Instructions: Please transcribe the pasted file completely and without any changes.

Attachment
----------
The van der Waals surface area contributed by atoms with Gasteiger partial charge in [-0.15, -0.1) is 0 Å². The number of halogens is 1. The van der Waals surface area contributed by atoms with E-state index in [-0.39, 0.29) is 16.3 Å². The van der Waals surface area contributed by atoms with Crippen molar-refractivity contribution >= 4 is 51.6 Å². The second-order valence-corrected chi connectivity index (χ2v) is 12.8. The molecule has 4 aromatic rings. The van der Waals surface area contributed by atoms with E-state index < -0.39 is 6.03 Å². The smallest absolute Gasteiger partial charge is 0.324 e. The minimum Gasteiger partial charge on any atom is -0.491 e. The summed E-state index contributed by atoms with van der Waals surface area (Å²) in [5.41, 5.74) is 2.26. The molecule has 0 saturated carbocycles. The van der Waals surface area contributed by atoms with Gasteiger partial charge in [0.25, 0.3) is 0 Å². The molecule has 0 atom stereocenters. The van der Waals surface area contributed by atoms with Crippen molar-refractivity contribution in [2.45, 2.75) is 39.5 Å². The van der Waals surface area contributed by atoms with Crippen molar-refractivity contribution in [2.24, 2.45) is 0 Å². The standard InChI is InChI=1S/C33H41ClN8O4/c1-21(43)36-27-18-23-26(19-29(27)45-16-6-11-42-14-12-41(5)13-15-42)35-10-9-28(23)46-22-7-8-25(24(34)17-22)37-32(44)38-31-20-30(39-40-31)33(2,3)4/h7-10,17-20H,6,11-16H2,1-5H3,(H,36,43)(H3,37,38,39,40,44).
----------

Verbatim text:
The van der Waals surface area contributed by atoms with Gasteiger partial charge in [-0.15, -0.1) is 0 Å². The number of halogens is 1. The van der Waals surface area contributed by atoms with E-state index in [-0.39, 0.29) is 16.3 Å². The van der Waals surface area contributed by atoms with Crippen molar-refractivity contribution >= 4 is 51.6 Å². The second-order valence-corrected chi connectivity index (χ2v) is 12.8. The molecule has 4 aromatic rings. The van der Waals surface area contributed by atoms with E-state index < -0.39 is 6.03 Å². The smallest absolute Gasteiger partial charge is 0.324 e. The minimum Gasteiger partial charge on any atom is -0.491 e. The summed E-state index contributed by atoms with van der Waals surface area (Å²) in [5.41, 5.74) is 2.26. The molecule has 0 saturated carbocycles. The van der Waals surface area contributed by atoms with Gasteiger partial charge in [0.25, 0.3) is 0 Å². The molecule has 0 atom stereocenters. The van der Waals surface area contributed by atoms with Crippen molar-refractivity contribution in [2.45, 2.75) is 39.5 Å². The van der Waals surface area contributed by atoms with Crippen molar-refractivity contribution in [2.24, 2.45) is 0 Å². The standard InChI is InChI=1S/C33H41ClN8O4/c1-21(43)36-27-18-23-26(19-29(27)45-16-6-11-42-14-12-41(5)13-15-42)35-10-9-28(23)46-22-7-8-25(24(34)17-22)37-32(44)38-31-20-30(39-40-31)33(2,3)4/h7-10,17-20H,6,11-16H2,1-5H3,(H,36,43)(H3,37,38,39,40,44).